It opens with a battle scene. Paolo Uccello comes to mind. The tension in the white room is sustained by 45 flagpoles set into the two lateral walls. The absence of soldiers shifts one’s attention to the tips of the flagpoles, each different from the other. They are signs taken from the Brazilian flag, but with a warlike aspect, since they are sharp. The flagpole tip, explains the artist after a thorough investigation of the literature of Army regulations, is not only symbolic; it also harbors the country’s sovereignty, serving for both defense and attack.


Coupled with the evident cutting potential of the tips, the installation’s nearly tactile presence virtually throws the viewer into the midst of the battle scene, that classic genre which, it should be remembered, works as an epic narrative – a monument to the military sagas – with aims for civic edification. As positivist propaganda, the battle scene is surpassed only by the national flag which, being more abstract, coalesces more euphemisms. Nevertheless, each and every association of ideas concerning conflict and authority in this main room of the solo show by Reginaldo Pereira is temporarily suspended when one takes a careful look at the work’s title: Abre-Alas.


It cuts to an aerial view of the symbolic carnage there below. From the top of the stairs, the loose signs of the tips look more like the elements of a constellation. They are the 45 fragments that derive from a clinical splintering of the Brazilian flag. On the mezzanine, the violence is revealed more profoundly: real swords painted to mimic the plant known in Brazil as St. George’s sword (Sansevieria trifasciata) are stuck into the husks of watermelons – green on the outside, but with the potential for red symbolism inside. Paolo Uccello comes back to mind, now with his horseman impaling the dragon with his lance. But once again the encounter with the title, Maiastra Ogum, destabilizes the initial association. The titles are not riddles, the artist warns, they are deviations.


They deviate the reading, in fact: from the language of control to the imagery of the Carnival, or from the symbolism of the violence of the cut toward the lightness of the flight of the bird in the eyes of Brancusi. In the Maiastra Ogum series a viewer might note a parallel between the watermelons and the sleeping muses of the Romanian sculptor, not to mention the sculptural pedestals sculpted to take on a role as important as the piece they support. One cannot help noticing the “Brancusian perception” that the benches designed by Pereira, if piled up, would update the infinite column.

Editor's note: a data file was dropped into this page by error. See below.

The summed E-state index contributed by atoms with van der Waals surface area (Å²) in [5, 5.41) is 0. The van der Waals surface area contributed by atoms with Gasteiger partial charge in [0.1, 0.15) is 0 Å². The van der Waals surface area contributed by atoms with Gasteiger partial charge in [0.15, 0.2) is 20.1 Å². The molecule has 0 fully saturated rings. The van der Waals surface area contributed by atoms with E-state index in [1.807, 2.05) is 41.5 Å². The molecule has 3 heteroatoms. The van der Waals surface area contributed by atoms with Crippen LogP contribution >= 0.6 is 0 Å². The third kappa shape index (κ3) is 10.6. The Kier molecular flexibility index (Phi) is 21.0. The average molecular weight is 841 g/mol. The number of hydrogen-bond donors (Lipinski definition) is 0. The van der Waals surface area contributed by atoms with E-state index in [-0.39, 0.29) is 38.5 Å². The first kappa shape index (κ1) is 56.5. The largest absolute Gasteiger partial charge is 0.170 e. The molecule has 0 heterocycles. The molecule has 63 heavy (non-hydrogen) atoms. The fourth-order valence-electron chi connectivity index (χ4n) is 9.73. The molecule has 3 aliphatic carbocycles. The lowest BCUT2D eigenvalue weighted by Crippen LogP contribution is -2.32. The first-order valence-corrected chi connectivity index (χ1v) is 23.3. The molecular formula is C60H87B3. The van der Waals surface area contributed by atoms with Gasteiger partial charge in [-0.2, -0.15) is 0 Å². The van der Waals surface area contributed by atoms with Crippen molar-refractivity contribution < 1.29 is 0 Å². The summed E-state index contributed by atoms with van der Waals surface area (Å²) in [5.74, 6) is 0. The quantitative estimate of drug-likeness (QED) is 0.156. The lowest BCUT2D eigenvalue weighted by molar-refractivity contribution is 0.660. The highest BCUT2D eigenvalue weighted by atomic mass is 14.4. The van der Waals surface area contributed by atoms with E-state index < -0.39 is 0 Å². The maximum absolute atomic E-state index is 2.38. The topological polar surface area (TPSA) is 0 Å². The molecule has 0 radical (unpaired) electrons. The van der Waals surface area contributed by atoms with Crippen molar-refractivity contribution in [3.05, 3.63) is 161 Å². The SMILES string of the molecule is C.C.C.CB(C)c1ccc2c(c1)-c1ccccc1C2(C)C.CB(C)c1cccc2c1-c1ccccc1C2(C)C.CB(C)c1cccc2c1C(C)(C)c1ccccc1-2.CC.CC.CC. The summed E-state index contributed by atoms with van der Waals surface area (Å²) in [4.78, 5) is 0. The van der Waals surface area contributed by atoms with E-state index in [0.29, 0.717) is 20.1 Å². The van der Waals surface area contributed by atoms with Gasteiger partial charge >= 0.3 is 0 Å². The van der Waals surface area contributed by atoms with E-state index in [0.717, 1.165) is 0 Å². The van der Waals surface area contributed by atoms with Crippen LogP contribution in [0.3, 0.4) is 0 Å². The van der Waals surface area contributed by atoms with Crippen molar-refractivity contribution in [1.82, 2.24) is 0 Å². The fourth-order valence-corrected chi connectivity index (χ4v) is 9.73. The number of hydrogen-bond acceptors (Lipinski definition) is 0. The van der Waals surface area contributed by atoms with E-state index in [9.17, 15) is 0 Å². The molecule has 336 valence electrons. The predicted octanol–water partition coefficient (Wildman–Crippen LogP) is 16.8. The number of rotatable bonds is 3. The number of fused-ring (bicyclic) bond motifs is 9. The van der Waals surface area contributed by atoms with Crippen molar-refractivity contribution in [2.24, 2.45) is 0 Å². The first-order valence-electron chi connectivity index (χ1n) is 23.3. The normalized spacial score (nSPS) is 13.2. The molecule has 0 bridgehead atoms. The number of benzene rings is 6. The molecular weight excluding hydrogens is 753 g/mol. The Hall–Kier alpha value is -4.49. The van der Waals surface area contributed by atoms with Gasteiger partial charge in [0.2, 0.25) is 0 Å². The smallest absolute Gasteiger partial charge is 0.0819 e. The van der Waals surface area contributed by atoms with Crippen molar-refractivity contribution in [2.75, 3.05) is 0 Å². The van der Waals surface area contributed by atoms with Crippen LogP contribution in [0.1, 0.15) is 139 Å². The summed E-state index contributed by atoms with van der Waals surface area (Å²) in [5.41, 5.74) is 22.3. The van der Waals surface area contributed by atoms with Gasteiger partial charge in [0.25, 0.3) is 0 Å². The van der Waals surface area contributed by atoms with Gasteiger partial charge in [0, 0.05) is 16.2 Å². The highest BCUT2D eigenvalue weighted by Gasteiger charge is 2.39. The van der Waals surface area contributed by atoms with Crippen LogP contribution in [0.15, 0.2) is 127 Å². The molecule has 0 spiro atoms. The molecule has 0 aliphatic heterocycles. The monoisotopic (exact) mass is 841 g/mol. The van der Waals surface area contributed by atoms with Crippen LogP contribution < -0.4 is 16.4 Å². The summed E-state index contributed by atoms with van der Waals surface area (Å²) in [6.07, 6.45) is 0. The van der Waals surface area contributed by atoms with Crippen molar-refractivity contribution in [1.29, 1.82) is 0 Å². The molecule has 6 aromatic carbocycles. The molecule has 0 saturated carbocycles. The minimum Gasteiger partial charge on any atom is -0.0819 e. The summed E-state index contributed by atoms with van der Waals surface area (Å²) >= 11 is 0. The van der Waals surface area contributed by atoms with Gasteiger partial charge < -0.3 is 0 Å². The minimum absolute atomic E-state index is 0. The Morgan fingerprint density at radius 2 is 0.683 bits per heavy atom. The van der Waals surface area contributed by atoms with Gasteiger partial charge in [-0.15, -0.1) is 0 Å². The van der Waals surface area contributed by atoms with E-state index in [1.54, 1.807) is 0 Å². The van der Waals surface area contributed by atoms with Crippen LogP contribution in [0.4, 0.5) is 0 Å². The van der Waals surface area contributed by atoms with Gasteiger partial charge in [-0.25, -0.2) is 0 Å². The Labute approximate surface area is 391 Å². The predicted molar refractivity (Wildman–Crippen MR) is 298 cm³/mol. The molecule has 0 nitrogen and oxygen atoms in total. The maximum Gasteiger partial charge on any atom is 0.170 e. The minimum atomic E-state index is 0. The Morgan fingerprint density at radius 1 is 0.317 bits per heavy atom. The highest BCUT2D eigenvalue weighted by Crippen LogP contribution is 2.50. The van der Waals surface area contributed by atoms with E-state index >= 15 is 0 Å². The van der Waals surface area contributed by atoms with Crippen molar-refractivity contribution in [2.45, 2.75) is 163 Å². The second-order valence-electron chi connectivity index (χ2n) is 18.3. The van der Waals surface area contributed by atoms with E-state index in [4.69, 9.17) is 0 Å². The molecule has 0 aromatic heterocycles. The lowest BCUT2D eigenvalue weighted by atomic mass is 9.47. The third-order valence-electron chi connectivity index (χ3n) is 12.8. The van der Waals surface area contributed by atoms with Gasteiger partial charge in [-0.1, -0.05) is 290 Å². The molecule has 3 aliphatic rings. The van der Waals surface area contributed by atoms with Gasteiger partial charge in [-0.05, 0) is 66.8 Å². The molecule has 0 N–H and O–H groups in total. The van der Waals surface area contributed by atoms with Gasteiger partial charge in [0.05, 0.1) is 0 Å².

Yet the most important displacement carried out in the show is perhaps the following: Reginaldo Pereira walks between socially determined material culture and the nature of the things. The visual reversibility between the Saint George’s sword and the watermelon husk, just like the camouflage of the Army uniforms, serves for two contradictory purposes: to deceive the senses, which tend to perceive one thing as another (an especially effective aim when one wishes to make the enemy confuse the soldier with the surrounding vegetation), and also to charm the senses that, fascinated by the tautology, do not allow themselves to be deceived (a convenient aim in the field of visual arts, fashion and consumerism).


In the artist’s work, tautology, reversibility and repetition are aimed at freeing the meaning. More than with Uccello or Brancusi, the narrower artistic dialogue that takes place in the show is with the German conceptual artist Hans-Peter Feldmann. The one who, upon receiving the Hugo Boss Prize, from Guggenheim of New York, in 2001, lined the room with the prize (in the value of 100,000 dollars), in used one-dollar notes. An encyclopedic collector of mundane things of this sort, at that show he stripped bare not only the question of value in art but also that of the silent life of the banknotes, those archaic devices in a network. One facet of the artwork does not exist without the other.


Feldmann said that he works with series because a single image is too literal, while in the atmosphere of a set one perceives the differences and makes comparisons. In light of a set, it is possible to perceive what exists between one element and another, that is, one observes the process. By choosing the national symbol and unraveling it to exhaustion, tautologically aligning its conceptual implications – the military parade, which looks like a party, which in turn looks like a military parade; the fruit that resembles the foliage simulated on the sword, which resembles the leaf that simulates the fruit, etc. – he brings to light not one or another aspect of a complex system, but the entire system.


It is a mistake to identify political art with the pamphleteering practices of the “socially engaged,” or as the extreme opposite of conceptual art, when, in reality, the best political art is highly conceptual. Pereira’s work in this exhibition being held in parallel with the Bienal de São Paulo is situated, like Feldmann’s (which is being shown at the Bienal), between the vaguely comic and the latently subversive. They both assume a conceptualism that is not ashamed to deal with the field of art as a battlefield, and they understand the exhibition room as an eminently political space – as its own and provisory war machine.